Long-Term Hypertension Ups Psoriasis Risk

Women who had hypertension for at least 6 years had a 27% increased risk of the skin disease.
Women who had hypertension for at least 6 years had a 27% increased risk of the skin disease.

Individuals who have hypertension for 6 or more years are at increased risk of psoriasis, according to a new study.

The study, which examined data from 77,728 women in the Nurses' Health Study, found that women who had hypertension for 6 years or more had a significant 27% increased risk of psoriasis compared with those who did not have hypertension, after adjusting for multiple potential confounders.

Hypertensive women who did not take antihypertensive medications had a significant 49% increased risk of psoriasis and hypertensive women who currently used antihypertensive medications had a significant 31% increased risk compared with women who did not have hypertensive and were not on antihypertensive medication.

Additionally, compared with women who never used beta blockers, those who regularly this class of drugs for 6 years or more had a 39% increased risk of psoriasis in multivariate analysis. The investigation, led by Abrar A. Qureshi, MD, MPH, of Brown University in Providence, RI, found no association between use of other individual antihypertensive drugs and psoriasis risk.

The researchers reported their findings online ahead of print in JAMA Dermatology, where they concluded: “These findings provide novel insights into the association among hypertension, antihypertensive medications, and psoriasis.”

Dr. Qureshi's team previous studies have shown that individuals with psoriasis are at higher risk of hypertension, and antihypertensive medications, particularly beta blockers, have been linked to the development of psoriasis.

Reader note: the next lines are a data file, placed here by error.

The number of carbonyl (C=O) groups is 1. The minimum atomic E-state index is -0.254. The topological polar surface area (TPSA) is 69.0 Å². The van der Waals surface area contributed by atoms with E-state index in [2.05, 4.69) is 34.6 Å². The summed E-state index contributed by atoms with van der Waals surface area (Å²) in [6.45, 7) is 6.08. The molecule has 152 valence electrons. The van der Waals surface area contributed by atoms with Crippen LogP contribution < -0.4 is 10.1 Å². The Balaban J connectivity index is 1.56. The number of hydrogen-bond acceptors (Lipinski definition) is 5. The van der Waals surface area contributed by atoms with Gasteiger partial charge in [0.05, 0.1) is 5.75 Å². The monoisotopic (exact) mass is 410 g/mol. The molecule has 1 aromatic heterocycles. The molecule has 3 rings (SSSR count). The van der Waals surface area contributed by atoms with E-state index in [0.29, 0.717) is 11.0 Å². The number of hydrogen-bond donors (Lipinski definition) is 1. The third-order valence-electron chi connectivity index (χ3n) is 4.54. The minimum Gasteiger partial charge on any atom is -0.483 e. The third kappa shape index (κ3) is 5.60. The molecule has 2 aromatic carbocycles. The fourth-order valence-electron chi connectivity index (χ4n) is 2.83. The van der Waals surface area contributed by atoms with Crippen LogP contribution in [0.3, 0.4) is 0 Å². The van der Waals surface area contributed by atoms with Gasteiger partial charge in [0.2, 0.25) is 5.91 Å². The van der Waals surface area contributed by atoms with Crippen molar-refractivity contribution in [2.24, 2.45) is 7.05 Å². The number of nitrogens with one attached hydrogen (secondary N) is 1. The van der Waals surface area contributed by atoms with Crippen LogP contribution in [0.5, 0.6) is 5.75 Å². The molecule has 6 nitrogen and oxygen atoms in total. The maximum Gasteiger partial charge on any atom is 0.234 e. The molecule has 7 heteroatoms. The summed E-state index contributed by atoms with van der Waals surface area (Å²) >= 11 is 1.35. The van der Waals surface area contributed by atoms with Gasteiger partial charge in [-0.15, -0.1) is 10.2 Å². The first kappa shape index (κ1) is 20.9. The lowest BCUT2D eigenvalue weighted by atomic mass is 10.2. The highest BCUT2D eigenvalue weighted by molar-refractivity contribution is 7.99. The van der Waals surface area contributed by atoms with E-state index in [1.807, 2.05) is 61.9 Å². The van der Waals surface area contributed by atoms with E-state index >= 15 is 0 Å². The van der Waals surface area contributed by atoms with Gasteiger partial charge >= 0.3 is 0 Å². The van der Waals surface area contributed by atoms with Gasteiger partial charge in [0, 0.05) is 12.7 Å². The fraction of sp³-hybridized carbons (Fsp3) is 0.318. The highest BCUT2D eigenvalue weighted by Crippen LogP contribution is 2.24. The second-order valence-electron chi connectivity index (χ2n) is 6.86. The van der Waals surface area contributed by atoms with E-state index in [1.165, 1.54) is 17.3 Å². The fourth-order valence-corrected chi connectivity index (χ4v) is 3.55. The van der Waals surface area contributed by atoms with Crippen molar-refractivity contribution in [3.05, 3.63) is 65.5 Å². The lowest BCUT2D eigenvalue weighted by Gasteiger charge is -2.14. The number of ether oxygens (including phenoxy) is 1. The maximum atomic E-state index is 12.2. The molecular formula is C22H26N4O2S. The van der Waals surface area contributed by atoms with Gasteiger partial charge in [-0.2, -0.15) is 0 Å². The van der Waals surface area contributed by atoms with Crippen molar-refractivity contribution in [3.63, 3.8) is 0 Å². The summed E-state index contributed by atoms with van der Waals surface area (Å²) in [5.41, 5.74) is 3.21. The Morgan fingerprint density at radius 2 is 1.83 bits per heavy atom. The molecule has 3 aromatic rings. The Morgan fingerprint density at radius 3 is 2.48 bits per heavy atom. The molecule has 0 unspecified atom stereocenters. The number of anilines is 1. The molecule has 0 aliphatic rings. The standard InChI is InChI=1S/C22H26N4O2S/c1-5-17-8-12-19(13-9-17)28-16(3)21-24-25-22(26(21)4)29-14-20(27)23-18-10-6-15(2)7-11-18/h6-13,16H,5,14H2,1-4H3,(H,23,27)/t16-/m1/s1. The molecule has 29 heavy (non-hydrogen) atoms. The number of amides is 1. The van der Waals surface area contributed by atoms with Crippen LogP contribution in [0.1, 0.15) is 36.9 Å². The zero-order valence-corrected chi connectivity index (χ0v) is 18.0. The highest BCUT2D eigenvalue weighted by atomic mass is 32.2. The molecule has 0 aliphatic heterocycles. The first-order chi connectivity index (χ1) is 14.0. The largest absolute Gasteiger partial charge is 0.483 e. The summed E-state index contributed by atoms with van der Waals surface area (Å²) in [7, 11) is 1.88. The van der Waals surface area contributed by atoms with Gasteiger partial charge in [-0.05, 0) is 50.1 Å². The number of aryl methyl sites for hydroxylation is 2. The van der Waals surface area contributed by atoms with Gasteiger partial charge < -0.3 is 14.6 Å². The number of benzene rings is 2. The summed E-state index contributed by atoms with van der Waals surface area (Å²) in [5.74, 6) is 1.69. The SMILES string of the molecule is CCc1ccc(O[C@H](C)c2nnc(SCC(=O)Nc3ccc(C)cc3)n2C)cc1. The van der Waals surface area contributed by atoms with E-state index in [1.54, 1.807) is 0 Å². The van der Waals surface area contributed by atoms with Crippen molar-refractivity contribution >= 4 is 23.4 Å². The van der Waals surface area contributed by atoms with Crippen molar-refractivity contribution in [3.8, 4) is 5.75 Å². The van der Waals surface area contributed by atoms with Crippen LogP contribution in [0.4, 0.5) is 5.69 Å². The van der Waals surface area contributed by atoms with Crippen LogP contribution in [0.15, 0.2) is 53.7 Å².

As a result of the study findings, the researchers stated that “special attention on psoriasis screening may be needed for patients with long-term duration of hypertension and related antihypertensive medication use in clinical practices.”

Psoriasis, the researchers pointed out, is characterized by T-cell-mediated hyperproliferation of keratinocytes and inflammatory processes. Hypertension is characterized by increased oxidative stress and inflammation, and immune mechanisms reportedly are involved in the development of hypertension.

In addition, population-based studies have found that chronic inflammation is associated with an increased risk of hypertension. “Therefore, hypertension may be associated with psoriasis development because of the shared inflammatory pathways.”

The study found no increased risk of psoriasis among women who had hypertension for less than 6 years, the authors noted, a finding that is consistent with the concept that psoriasis is associated with a chronic inflammatory state.

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